Tuesday, July 20, 2010


Dividing plants at the proper time ensures good success.  For spring-blooming perennials, it is best to divide them just after they have  finished blooming, or in early fall.  Fall perennials can be divided in early spring or fall, as well, after their bloom cycle is over.  They each have things I like best about that:  In early fall it gives the plants time to establish a good root system before the cold, winter weather arrives.  It gives the plants a jump start for the spring.  It also helps to clean up the beds in the fall (although I cut down most everything in the fall anyway) so spring clean up goes faster and is much easier.  But, if the plant doesn't get a good root system established, you'll most likely lose that plant.  Spring is easy because perennials will still be in a dormant stage, and the ground is usually softer and easier to remove the plant and its root system.  Some plants I prefer to divide in the fall are monarda, obedient plant, mums, 'steppable' ground covers,  bleeding heart, Jacob's ladder, lady's mantle and  iberis.  Spring is a good time to divide hosta, before they 'unfurl' their fingers.   July and August are the best times to divide your iris.  Just make sure you never divide a plant just before it's ready to bloom.  If you do that, you risk losing it because all of its energy is going to the bloom and not the roots.
These are some guidelines to follow when dividing your plants
  • Never divide plants when it's hot, dry weather (like now!)
  • Divide plants on a cool, or at least cloudy, day early in the spring
  • When dividing in spring, divide plants before they have grown 5 inches or more--the earlier usually the better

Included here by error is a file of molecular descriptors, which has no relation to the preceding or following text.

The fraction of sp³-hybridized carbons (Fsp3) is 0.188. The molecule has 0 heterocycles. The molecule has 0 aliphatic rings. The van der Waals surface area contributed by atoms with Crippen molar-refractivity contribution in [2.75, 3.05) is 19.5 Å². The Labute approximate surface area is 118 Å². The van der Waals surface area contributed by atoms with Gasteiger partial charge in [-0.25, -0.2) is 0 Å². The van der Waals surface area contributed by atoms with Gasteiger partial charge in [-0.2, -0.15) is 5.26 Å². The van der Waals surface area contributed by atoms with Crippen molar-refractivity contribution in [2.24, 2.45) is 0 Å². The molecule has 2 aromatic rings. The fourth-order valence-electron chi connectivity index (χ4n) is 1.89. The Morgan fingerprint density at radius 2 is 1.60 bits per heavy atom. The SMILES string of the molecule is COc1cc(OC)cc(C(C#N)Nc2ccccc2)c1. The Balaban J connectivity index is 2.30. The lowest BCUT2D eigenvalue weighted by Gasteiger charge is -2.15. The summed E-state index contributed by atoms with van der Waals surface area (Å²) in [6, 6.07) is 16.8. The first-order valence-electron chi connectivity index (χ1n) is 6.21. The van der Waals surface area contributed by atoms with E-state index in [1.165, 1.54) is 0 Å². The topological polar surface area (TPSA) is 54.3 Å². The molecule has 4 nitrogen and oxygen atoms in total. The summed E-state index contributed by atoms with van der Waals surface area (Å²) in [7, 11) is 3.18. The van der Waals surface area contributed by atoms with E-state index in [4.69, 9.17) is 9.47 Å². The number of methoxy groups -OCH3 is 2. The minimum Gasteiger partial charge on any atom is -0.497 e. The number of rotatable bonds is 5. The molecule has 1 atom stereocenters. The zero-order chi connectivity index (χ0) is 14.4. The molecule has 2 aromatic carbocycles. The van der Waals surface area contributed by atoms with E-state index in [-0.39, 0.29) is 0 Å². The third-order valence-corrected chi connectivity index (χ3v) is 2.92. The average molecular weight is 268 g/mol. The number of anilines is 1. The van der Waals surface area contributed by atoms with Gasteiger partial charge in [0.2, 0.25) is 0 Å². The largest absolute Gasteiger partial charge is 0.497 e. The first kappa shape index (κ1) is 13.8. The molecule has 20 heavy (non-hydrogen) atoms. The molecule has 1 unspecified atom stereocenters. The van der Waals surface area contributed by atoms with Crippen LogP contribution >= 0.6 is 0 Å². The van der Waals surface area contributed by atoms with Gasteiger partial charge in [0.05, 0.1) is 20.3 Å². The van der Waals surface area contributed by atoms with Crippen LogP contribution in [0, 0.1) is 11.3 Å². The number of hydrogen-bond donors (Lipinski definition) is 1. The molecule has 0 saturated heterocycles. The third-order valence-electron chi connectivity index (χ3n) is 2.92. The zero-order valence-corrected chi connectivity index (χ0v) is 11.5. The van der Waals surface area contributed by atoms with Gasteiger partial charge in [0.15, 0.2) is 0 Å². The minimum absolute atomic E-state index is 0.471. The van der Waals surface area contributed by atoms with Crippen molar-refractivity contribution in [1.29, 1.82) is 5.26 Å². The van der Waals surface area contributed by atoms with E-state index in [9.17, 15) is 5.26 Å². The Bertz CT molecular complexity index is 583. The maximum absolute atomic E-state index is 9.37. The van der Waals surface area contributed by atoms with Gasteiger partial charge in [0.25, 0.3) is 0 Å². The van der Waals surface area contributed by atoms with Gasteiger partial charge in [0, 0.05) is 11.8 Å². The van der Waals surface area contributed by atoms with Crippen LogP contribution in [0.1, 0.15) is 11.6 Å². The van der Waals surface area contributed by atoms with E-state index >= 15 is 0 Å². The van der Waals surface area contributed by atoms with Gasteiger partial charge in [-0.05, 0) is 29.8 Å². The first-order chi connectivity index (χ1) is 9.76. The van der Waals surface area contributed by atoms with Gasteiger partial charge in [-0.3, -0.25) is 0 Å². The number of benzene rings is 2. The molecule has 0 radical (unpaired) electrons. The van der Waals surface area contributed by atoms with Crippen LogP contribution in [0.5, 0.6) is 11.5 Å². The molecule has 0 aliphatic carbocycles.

• Don't plant too late in the fall or you'll risk losing the plant due to non-established roots
  • If you know when you're dividing, soak the plant thoroughly for a few days
  • If you're dividing in the fall, cut down the plant beforehand, it will make handling the plant much easier.
  • Make sure the area you're going to move it to is well prepared so that you can quickly plant the new plant so its roots won't dry out.
  • If you CAN'T plant immediately, pot it up and keep watered, or give to a friend who can plant it in their garden quickly. 
  • Make sure the area you're planting in gets the proper amount of sun or shade, and water.
  • If any of the plant is diseased, cut that portion out when dividing
  • Make sure divisions are healthy, ensuring the best possible outcome for your transplant.
  • After preparing your new area, make sure the plant is 'watered in' to help the soil settle and remove all the air pockets.  If there are air pockets, you risk the roots drying out and this could seriously stunt, or even kill the plant.

I'm always anxious to cut back, cut down, or transplant in the fall.   I watch the newly transplanted plants closely to make sure they don't dry out.  I mark them with plant labels and note any changes on my master list  of the beds.  Doing this also enables me to see where I've put my "temporary markers" for fall plantings of bulbs, etc.   This makes spring clean up much more manageable as well.   
Susanne Holland Spicker Mother, Grandmother, Homemaker, Gardener, Teacher, Photographer

Passion is defined as the love of, or the object(s) of affection and emotion. I am passionate about family, friends, flowers, food, photography and fabulous music! This blog is dedicated to those loves.

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